Someone in the Hackster feed asked what books they should check out, “before getting [their] hands dirty” with DIY hardware.
While my immediate reaction is that you learn best by getting your hands dirty, for the book-lovers, here are the top three time-proven texts.
- Getting Started in Electronics and the Engineer’s Mini Notebooks (Forrest M. Mims III). Homegrown, approachable books that inspired Star Simpson’s Circuit Classics boards, these include hand-drawn schematics for all kinds of circuits. They cover loads of common builds, with examples that won’t go out of style, for plenty of topics from sensors to amplifiers.
- Another one that won’t go obsolete anytime soon, The Art of Electronics (Horowitz & Hill) is on its third edition. This generous tome has everything you need to know about circuit design: broad overviews and deep, deep rabbitholes of detail. One to get lost in.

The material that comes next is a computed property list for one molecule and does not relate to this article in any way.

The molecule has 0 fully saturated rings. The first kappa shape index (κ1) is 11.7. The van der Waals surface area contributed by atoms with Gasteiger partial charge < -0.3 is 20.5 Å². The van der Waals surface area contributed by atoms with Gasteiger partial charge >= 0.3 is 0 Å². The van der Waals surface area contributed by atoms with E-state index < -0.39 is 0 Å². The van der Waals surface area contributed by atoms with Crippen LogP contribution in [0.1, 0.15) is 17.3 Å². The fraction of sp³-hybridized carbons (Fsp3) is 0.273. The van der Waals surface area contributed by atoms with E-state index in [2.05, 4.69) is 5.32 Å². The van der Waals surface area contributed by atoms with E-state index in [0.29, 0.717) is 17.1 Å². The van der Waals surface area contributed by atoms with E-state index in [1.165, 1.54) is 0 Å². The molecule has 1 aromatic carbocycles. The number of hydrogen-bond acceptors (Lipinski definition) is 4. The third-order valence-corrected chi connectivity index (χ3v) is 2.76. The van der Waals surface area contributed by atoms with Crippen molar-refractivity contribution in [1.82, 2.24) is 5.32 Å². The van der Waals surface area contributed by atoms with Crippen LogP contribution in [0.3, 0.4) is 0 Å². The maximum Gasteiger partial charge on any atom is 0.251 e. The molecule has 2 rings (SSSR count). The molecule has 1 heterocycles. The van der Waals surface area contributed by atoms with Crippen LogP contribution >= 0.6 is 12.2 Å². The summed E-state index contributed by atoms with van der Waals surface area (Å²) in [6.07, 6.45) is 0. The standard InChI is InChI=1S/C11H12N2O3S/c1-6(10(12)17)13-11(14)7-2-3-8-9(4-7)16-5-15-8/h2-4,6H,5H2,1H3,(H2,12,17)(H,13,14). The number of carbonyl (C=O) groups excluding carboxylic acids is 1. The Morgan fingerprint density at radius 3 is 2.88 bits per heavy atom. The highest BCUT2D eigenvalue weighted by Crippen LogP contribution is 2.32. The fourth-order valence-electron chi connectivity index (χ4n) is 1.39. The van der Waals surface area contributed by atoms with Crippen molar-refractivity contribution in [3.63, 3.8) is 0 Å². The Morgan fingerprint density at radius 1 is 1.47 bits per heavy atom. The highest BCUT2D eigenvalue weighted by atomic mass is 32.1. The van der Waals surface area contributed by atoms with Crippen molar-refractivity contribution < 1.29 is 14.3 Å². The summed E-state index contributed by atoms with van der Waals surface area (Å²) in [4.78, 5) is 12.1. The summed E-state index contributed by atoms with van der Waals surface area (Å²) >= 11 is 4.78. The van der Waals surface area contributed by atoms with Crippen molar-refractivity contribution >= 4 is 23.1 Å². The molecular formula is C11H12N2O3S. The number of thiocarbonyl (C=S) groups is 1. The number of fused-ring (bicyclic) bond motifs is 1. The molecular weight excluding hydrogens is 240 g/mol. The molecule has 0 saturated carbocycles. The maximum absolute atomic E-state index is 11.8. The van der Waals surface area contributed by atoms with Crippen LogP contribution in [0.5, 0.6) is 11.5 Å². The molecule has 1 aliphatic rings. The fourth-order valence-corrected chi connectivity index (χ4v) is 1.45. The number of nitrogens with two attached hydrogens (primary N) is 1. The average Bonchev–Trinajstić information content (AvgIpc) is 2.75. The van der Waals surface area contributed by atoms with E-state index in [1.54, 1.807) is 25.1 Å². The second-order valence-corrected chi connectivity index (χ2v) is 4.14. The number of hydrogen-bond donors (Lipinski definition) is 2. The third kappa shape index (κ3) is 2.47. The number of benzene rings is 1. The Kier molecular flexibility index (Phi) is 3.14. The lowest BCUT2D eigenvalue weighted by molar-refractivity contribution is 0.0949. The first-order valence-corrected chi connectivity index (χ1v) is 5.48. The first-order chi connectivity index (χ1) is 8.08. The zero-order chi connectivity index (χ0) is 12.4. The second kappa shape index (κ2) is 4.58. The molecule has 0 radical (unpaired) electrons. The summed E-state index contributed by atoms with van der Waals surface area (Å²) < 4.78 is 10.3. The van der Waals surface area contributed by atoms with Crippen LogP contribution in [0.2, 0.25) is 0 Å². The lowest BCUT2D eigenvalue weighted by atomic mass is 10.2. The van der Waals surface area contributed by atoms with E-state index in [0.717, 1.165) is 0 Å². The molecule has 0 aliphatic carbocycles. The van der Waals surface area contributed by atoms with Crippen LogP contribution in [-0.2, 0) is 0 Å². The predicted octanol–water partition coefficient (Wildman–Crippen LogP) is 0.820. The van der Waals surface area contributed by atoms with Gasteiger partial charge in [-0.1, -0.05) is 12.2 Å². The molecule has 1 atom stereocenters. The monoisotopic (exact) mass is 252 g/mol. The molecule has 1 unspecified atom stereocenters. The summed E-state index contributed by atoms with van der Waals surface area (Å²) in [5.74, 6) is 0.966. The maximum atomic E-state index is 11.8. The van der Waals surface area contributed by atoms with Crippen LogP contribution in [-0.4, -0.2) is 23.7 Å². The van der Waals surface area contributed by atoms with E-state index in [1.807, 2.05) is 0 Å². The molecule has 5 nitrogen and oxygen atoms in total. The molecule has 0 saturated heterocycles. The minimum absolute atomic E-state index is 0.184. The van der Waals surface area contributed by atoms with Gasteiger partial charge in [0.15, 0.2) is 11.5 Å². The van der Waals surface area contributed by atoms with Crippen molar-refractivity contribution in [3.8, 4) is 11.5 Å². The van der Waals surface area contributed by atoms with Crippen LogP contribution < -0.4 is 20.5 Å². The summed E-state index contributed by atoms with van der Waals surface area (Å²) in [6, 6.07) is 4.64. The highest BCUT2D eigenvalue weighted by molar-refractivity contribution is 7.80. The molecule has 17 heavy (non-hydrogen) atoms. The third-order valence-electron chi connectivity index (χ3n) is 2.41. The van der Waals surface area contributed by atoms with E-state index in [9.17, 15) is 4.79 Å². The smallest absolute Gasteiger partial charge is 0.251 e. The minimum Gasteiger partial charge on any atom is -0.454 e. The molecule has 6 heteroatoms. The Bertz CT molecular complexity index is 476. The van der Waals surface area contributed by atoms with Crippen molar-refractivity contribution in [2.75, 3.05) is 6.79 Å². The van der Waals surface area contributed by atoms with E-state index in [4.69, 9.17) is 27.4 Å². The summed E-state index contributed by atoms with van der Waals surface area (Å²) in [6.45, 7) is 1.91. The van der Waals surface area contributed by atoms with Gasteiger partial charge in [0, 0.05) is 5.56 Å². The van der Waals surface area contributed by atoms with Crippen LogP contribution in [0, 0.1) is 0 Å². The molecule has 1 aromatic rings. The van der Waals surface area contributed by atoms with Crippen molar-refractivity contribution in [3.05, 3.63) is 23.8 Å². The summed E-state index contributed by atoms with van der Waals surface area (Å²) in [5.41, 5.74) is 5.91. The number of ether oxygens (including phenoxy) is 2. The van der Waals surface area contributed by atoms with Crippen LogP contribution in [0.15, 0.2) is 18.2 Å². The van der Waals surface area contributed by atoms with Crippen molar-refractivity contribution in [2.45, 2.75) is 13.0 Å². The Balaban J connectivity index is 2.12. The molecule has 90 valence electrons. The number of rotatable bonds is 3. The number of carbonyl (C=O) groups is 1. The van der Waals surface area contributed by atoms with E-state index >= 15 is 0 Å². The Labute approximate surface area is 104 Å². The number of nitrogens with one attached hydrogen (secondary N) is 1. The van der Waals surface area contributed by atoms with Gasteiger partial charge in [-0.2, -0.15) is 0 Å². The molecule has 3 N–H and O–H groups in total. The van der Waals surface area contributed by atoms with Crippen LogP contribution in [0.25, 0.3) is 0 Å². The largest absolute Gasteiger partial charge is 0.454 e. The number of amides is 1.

- Make:’s guide to Electronics (Charles Platt) — and more. Make: Magazine put out a very friendly, accessible guide including tons of projects, and it’s on its second edition. Hands-on examples with colorful photos engage kids and distractable grown-ups alike. Best of all, you can set your own price for this comprehensive book plus loads of topic-specific books, as long as this Humble Bundle deal is going. Get them all as PDFs, and you won’t have to worry about your budget, your bookshelves, or your back. Plus, you can choose how the money is split between several worthy causes!
Still feeling a little lost? My Hackster 101 series is designed to help you figure out where to begin. We digest the most common components for different types of projects, as well as my favorite Arduino-compatible boards for home automation and other applications, so you’ll know exactly what you need for your own project.
And finally, of course, you can sort for beginner projects on any platform (Arduino, Raspberry Pi, BeagleBone, and anything else on Hackster).